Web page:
Recently, I walked into the room and looked at the TV just in time to see the following scene: A lady sitting on the bench at a bus stop, listening intently to the story a young man was telling her. The bus she had been waiting for stopped, but she ignored it and it pulled away.
“Didn’t you say you were waitin’ for the number seven bus?” the young man asked her.
“There’ll be another one along shortly,” she answered.
The lady was so interested in the story, she chose to remain at the bus stop and keep listening. She let her bus go right on by because she wanted to hear how the story unfolded. She didn’t care about being late to her destination.
(If you haven’t guessed, this is a scene from Forrest Gump.)
As web writers, the bus schedule probably wouldn’t do much to interrupt our stories. Our readers can take our stories with them via their mobile device.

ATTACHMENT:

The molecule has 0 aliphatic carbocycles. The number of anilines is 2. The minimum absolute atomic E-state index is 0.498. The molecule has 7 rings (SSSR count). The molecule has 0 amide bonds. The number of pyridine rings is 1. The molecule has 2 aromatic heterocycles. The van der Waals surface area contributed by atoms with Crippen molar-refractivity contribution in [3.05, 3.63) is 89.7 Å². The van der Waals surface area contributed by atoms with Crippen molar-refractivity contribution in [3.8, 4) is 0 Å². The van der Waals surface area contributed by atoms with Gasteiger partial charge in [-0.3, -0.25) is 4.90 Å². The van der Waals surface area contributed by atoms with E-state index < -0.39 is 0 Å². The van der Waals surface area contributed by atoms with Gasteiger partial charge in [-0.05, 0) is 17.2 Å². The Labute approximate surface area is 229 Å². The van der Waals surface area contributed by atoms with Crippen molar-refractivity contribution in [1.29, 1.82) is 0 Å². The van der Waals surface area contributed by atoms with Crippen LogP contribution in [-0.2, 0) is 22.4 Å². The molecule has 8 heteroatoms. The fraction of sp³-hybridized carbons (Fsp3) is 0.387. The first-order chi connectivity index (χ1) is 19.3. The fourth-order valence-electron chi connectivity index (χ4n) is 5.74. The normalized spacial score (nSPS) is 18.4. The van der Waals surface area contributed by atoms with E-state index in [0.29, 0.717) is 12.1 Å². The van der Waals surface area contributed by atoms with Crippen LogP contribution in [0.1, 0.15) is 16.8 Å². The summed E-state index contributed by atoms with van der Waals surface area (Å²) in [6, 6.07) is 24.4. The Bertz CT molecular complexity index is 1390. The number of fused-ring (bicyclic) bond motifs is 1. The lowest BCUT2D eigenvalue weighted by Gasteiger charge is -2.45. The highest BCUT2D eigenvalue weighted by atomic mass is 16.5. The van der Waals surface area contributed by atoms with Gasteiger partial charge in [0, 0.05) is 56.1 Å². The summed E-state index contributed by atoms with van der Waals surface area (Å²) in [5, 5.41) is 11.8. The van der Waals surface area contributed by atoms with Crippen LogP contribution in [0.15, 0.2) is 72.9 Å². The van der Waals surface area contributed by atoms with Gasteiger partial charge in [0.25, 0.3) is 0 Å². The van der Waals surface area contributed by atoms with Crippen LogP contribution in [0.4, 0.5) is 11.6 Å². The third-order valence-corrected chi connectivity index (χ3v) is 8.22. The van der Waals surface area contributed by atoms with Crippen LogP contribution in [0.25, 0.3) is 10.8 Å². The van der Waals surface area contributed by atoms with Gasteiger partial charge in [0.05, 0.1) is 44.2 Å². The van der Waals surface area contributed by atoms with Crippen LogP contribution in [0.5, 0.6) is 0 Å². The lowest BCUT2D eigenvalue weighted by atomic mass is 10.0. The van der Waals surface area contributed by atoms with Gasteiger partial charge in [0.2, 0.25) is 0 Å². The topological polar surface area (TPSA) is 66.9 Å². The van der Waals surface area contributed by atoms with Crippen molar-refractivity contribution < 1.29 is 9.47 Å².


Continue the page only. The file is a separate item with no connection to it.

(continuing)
It’s everything else competing for our readers’ attention that’s potentially a problem. There’s email, social media, phone calls, and text messages. Or maybe kids, dogs, dinner, and laundry.
Our livelihood depends on our letters, emails, articles, and web pages being read. If our readers click the X, navigate to another site, or hit delete before they’ve finished reading our words and before taking the action we had hoped they would take… we’ve failed.
But holding their attention isn’t the only reason to tell a good story. Regardless of whether we’re trying to make a sale, get the reader to take some other action, or just inform and educate, we want to give them something to remember.
Dropping a pile of facts and statistics or a list of instructions has its place, but most of those details, absent of a story, will quickly be forgotten.
Another thing happens when we tell a good story… the reader gets to know us, and they begin to trust us. We all know that consumers buy from people they know, like, and trust.
So, telling a story helps make the sale.
Before You Start
Before you can even begin to tell a story, there are a couple of things you need to think about.
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